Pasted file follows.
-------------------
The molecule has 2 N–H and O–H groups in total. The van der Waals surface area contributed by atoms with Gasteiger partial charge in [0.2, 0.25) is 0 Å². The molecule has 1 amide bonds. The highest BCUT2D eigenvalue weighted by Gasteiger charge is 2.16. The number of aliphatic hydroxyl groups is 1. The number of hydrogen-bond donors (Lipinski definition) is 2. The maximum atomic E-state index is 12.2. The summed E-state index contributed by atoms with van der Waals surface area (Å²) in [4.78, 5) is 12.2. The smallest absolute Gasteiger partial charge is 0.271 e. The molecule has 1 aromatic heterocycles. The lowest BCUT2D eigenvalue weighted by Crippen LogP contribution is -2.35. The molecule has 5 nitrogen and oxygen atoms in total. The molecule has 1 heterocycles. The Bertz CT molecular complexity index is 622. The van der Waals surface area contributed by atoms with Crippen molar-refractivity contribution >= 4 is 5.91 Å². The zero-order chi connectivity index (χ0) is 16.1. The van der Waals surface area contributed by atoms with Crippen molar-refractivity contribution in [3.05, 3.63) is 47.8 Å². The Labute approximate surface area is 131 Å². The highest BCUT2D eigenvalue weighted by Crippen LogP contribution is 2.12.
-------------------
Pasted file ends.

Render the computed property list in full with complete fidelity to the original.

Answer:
The molecule has 2 N–H and O–H groups in total. The van der Waals surface area contributed by atoms with Gasteiger partial charge in [0.2, 0.25) is 0 Å². The molecule has 1 amide bonds. The highest BCUT2D eigenvalue weighted by Gasteiger charge is 2.16. The number of aliphatic hydroxyl groups is 1. The number of hydrogen-bond donors (Lipinski definition) is 2. The maximum atomic E-state index is 12.2. The summed E-state index contributed by atoms with van der Waals surface area (Å²) in [4.78, 5) is 12.2. The smallest absolute Gasteiger partial charge is 0.271 e. The molecule has 1 aromatic heterocycles. The lowest BCUT2D eigenvalue weighted by Crippen LogP contribution is -2.35. The molecule has 5 nitrogen and oxygen atoms in total. The molecule has 1 heterocycles. The Bertz CT molecular complexity index is 622. The van der Waals surface area contributed by atoms with Crippen molar-refractivity contribution >= 4 is 5.91 Å². The zero-order chi connectivity index (χ0) is 16.1. The van der Waals surface area contributed by atoms with Crippen molar-refractivity contribution in [3.05, 3.63) is 47.8 Å². The Labute approximate surface area is 131 Å². The highest BCUT2D eigenvalue weighted by Crippen LogP contribution is 2.12.